Appellant owns property in Fulton County. In 1973, appellee rerouted local surface water drainage from Powers Ferry Road onto appellant's property, into two small existing draws. Appellant sought to enjoin the county from continuing this action. The superior court held it had no power to enjoin the county, and we reversed. Baranan v. Fulton County, 232 Ga. 852
The drainage across Baranan's property continued, and a temporary restraining order was issued against the county in 1975. Appellant amended his petition, alleging the county was continuing to divert waters across his property, charging the county with wilfully violating his property and property rights, civil rights, and federal and state constitutional rights. Appellant sought nuisance damages, consequential damages, punitive damages, and attorney's fees under both state law and federal law pursuant to 42 USC 1983, 1988. Appellant also sought damages for personal injuries he sustained while assisting in the removal of a tree undermined by the diverted waters.
A jury trial was held, a permanent injunction was issued, and damages, including punitive damages, were awarded. On appeal, this court struck down the award of punitive damages and held that on retrial, the measure of damages should be the depreciation in market value of appellant's property caused by the diversion of surface waters. Fulton County v. Baranan, 240 Ga. 837
On retrial appellant's pleadings relating to 42 USC 1983 damages were struck in a pre-trial order, and attorney's fees were limited to those allowed by state law. At trial, the judge ruled out evidence of appellant's personal injuries as an item of recovery in the case. The jury returned a special verdict finding: damages for Property depreciation -- none; damages for deprivation of use and enjoyment of Property -- none; consequential damages -- $15,000; whether the county acted in bad faith, was stubbornly litigious, or caused unnecessary trouble and expense so as to authorize an award of attorney's fees --- no. The trial judge made this verdict the judgment of the court and denied appellant's request for attorney's fees and expenses under 42 USC 1988. For reasons which appear below, we affirm.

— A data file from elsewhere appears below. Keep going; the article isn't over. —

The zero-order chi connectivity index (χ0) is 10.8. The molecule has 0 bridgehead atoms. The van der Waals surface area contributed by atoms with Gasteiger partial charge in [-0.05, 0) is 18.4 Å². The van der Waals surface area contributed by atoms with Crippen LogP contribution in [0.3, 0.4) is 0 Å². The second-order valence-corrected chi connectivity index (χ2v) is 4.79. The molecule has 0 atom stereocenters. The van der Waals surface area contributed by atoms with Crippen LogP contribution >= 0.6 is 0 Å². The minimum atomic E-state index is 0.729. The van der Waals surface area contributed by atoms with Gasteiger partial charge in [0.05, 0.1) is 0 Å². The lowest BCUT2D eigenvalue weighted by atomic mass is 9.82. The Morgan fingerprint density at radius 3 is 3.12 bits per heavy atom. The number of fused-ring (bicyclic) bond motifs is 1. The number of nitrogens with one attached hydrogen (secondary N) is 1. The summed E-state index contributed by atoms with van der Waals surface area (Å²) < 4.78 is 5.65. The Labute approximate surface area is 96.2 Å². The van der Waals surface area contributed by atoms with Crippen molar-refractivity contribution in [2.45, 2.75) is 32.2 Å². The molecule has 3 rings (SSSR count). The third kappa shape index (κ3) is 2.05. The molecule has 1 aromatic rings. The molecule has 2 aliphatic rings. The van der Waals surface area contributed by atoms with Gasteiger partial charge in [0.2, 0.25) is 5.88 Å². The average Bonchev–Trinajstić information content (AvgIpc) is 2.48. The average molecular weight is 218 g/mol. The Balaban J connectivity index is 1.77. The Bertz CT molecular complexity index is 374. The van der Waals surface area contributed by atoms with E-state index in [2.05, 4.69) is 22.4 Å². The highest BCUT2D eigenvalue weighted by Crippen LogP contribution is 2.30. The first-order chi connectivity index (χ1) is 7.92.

1. Appellant asserts his case Presents a valid claim under 42 USC 1983 because Fulton County's maintenance of a continuing nuisance violated his federally guaranteed rights under the Fourth Amendment (right to be secure in one's home against unreasonable seizure), Fifth Amendment (protection against taking of one's property for public Purposes without adequate compensation), and Fourteenth Amendment (protection against deprivation of property without due process of law and the guarantee of equal Protection under the law) of the United States Constitution. We disagree.
(i.e. no taking without just and adequate compensation.) Baranan v. Fulton County, 232 Ga. at 856, supra. Because the states may offer their citizens greater protection through their own constitutions than is provided in the federal constitution, this does not necessarily mean that the same facts raise a valid cause of action under parallel provisions of the United States Constitution. See Creamer v. State, 229 Ga. 511 (3) (192 SE2d 350) (1972)
The federal courts have considered an analogous case in York v. City of Cedartown, 648 F2d 231 (5th Cir. 1981), which we find dispositive of these alleged federal constitutional issues. In rejecting the theory that the maintenance of a nuisance by a governmental body raised federal constitutional issues, the Fifth Circuit Court of Appeals explained: "Appellants have asserted that their constitutional right not to be deprived of their property without due process of law has been violated because appellee's tortious acts and maintenance of a nuisance have diminished the value of their property and damaged their dwelling. However, appellants have failed to allege facts suggesting an 'abuse of governmental power sufficient "to raise an ordinary tort by a government agent to the stature of a violation of the Constitution." ' " 648 F2d at 232. 1